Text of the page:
Markets writer Zachary Karabell shows how a sensible portfolio needs to draw from both approaches.
FROM BARRON'S | JANUARY 26, 2015
Active versus passive. No, it’s not a debate to stir the passions of the public, but in the world of investing and deciding how to gain exposure to sectors, it is a rivalry up there with the Hatfields versus the McCoys, the North versus the South, the Yankees and the Red Sox.
Proponents of active investing tout the ability of astute fund managers to beat the managers and add “alpha,” that amount of outperformance attributable to the skill of the manager. On the flip side, advocates of passive investing point to the long-term inability of most active managers to beat the market and to the high fees charged for sub-par performance, not to mention the tax inefficiencies. And so the debate goes.
In truth, however, while the polarized positions speaks to different groups of managers battling for fund flows and for the upper hand in a market debate, most investors are best served not by an either-or approach. Instead, placing select bets on select active managers can and likely should be combined with select positions in select passive funds. That approach may not have the fireworks of “I’m right; you’re wrong,” but there you go.
Advocates for one style over the other tend to speak in absolute terms. The recent cover of Barron’s hailed the return of “stock picking” this year, and called for a period of outperformance for actively managed funds.
John Bogle, the now-legendary founder of Vanguard’s approach to passive investing, has called active management that depends on the acumen of stock picker’s “a loser’s game.” Meanwhile, the differential between low-cost index funds and exchange-traded funds (ETFs) and higher-cost actively managed mutual funds and hedge funds has drawn the negative scrutiny of both pension consultants and financial advice columnists.
Over the past decade, the debate has become ever more heated as the number of passive investment options have proliferated with the explosion of ETFs and with money pouring into low-cost index funds. In 2004 there were about 150 ETFs; by 2014, there were about 1,300, compromising nearly 20 percent of all mutual funds and at nearly $1.5 trillion about 10 percent of total assets.
While actively managed funds still dominate the landscape, conventional wisdom has clearly shifted toward passive vehicles. Many investors are advised to use ETFs and index funds almost exclusively and are warned that the high costs of actively managed funds will dilute their returns. Many advisers are understandably concerned about a world of limited returns that are further undercut by high manager fees and see in ETFs and index funds a more tax-advantaged way to be the best fiduciary for their clients.
Conversely, active managers contend that the only way to “beat the market” is to make active decisions about which stocks and bonds to select. In addition, in periods of volatility, active managers have the ability—which passive vehicles do not—to steer clear of weak sectors and companies and shift gears dynamically with changed market conditions. For instance, in the recent dramatic sell-off of oil and commodities, a passive index fund would have seen losses precisely commensurate with the losses in the energy sector overall. An active manager, however, might have been underweight energy even before the recent sell-off and then reduced exposure during. Then, an active manager could increase exposure as bonds weakened and stocks sold-off, potentially capturing alpha for the next phase of the cycle. While few managers may have been able or willing to achieve such advantages, skilled active management can potentially inoculate investors from fundamental weakness in sectors or geographies or constructively position investors to benefit.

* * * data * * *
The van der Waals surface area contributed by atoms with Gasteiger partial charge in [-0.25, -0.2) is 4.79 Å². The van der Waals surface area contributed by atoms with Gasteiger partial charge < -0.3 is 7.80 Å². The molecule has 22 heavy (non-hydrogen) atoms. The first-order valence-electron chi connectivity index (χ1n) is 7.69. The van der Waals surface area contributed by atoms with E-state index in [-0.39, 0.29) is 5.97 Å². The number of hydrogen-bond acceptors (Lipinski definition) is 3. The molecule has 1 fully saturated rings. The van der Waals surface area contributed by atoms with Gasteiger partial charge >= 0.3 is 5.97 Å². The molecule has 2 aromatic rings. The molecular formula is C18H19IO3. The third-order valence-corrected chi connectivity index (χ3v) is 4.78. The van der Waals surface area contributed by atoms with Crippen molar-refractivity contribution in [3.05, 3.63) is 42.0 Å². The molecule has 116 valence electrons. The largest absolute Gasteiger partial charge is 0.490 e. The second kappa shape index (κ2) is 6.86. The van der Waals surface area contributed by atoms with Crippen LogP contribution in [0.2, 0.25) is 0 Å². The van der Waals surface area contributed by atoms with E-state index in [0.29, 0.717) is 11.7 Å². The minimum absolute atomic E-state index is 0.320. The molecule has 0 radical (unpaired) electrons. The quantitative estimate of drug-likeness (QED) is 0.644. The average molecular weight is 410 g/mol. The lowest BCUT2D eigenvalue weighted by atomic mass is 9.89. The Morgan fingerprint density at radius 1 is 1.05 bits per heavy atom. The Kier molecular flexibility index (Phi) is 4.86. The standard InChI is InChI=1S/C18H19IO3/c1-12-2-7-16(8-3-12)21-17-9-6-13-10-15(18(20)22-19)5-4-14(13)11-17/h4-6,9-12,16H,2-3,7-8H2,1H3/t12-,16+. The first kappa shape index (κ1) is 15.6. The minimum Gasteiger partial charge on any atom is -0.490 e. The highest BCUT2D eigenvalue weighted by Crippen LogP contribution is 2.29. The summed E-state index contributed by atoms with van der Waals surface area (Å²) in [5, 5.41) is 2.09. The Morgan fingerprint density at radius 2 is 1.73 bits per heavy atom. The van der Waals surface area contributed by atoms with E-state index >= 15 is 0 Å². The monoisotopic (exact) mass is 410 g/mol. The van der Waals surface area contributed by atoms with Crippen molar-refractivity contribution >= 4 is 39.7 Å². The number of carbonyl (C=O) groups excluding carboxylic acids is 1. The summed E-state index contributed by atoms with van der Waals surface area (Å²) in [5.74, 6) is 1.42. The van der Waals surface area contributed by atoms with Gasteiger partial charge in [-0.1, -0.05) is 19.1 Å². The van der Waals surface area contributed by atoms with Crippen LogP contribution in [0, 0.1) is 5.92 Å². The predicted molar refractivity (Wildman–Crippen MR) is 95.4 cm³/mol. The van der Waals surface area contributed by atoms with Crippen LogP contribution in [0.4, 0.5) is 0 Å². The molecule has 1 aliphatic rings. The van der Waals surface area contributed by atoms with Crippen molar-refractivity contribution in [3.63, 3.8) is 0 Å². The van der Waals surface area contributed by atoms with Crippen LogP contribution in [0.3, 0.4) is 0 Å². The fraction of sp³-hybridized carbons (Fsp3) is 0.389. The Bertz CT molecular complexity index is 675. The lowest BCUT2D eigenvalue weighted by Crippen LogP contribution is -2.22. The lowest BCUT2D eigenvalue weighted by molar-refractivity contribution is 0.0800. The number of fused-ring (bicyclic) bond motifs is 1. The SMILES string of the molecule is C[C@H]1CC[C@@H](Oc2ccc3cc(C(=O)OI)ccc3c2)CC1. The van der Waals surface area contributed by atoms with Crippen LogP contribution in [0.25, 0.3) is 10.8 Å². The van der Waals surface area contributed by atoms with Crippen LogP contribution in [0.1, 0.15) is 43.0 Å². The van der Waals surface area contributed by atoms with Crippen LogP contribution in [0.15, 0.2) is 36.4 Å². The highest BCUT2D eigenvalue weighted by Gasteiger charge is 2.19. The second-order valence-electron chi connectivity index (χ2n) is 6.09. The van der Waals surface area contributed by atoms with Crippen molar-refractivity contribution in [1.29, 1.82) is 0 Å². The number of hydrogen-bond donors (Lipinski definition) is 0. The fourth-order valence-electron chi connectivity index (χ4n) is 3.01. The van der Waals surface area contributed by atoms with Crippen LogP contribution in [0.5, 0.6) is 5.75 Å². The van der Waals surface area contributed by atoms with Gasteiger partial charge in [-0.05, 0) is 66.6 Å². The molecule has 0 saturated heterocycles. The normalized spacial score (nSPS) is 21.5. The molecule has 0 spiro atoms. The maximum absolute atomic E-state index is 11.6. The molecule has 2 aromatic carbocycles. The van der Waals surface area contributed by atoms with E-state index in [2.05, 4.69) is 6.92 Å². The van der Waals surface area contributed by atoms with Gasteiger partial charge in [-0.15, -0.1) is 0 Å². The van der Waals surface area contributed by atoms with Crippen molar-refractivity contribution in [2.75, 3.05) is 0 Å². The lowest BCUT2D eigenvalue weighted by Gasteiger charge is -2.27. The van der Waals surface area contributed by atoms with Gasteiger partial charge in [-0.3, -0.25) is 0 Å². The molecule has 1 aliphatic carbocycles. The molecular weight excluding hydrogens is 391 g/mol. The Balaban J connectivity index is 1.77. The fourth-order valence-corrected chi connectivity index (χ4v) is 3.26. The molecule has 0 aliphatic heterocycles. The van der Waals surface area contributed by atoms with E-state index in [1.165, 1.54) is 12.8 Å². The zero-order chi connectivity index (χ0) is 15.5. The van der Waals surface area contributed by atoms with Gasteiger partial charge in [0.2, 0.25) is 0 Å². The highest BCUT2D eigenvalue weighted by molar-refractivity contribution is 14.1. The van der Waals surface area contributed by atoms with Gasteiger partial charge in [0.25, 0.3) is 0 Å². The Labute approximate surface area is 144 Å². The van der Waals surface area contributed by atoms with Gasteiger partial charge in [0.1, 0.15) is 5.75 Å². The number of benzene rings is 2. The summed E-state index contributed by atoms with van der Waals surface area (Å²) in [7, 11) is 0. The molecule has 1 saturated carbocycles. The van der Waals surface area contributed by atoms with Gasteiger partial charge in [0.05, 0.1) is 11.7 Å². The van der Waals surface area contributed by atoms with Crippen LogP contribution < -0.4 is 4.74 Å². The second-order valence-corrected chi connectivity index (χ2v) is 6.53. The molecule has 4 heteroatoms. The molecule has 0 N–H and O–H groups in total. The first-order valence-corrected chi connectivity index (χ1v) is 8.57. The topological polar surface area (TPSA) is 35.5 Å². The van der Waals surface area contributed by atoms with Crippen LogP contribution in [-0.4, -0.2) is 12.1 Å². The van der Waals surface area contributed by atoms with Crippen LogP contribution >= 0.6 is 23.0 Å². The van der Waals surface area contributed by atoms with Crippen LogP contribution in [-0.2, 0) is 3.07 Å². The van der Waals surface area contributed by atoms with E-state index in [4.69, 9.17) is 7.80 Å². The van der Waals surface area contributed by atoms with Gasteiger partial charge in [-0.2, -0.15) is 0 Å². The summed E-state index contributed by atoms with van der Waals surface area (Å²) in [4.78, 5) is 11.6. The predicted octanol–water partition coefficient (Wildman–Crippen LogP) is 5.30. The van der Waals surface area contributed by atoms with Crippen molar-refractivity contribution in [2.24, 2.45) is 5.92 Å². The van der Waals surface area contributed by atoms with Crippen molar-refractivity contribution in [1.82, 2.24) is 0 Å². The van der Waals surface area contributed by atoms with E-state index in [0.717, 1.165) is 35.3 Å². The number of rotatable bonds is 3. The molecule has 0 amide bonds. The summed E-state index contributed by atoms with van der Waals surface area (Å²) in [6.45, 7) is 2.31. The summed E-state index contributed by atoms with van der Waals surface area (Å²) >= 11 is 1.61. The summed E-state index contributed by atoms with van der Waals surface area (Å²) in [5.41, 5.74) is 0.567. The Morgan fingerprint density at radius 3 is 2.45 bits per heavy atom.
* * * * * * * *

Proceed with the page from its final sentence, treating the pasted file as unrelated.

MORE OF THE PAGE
It is certainly true that in terms of performance, a large percentage of actively managed funds fail to beat their respective benchmark, both in one-year periods and over time. For instance, only 19% of large-cap funds beat the large-cap index last year. The numbers were only slightly better on a three-year basis and about the same for five years. Meanwhile, small-cap equity managers did particularly poorly in 2014; though more beat the index than with large cap, the average returns were far less than a passive large-cap vehicle.
On a ten-year basis ending in 2013, 45% of active managers outperformed the index, and most of those barely outperformed, by less than 1%. Most of the underperformers also barely underperformed, by the same margin. Given higher fees, the conclusion of pure performance data is that one often pays active managers for index returns, and pays them considerably more than for passive funds.
For bond funds, performance is much more disparate. In the roiling period of 2008–2009, almost no active bond managers beat their indices, and in the two years of recovery following, almost all did. Perhaps because bond prices and yields can vary more from issue to issue, from sovereign to sovereign and corporate to corporate, there can be greater dispersion in results than is often the case with stock funds—though stock funds do experience periods of high correlation when stock picking per se matters less.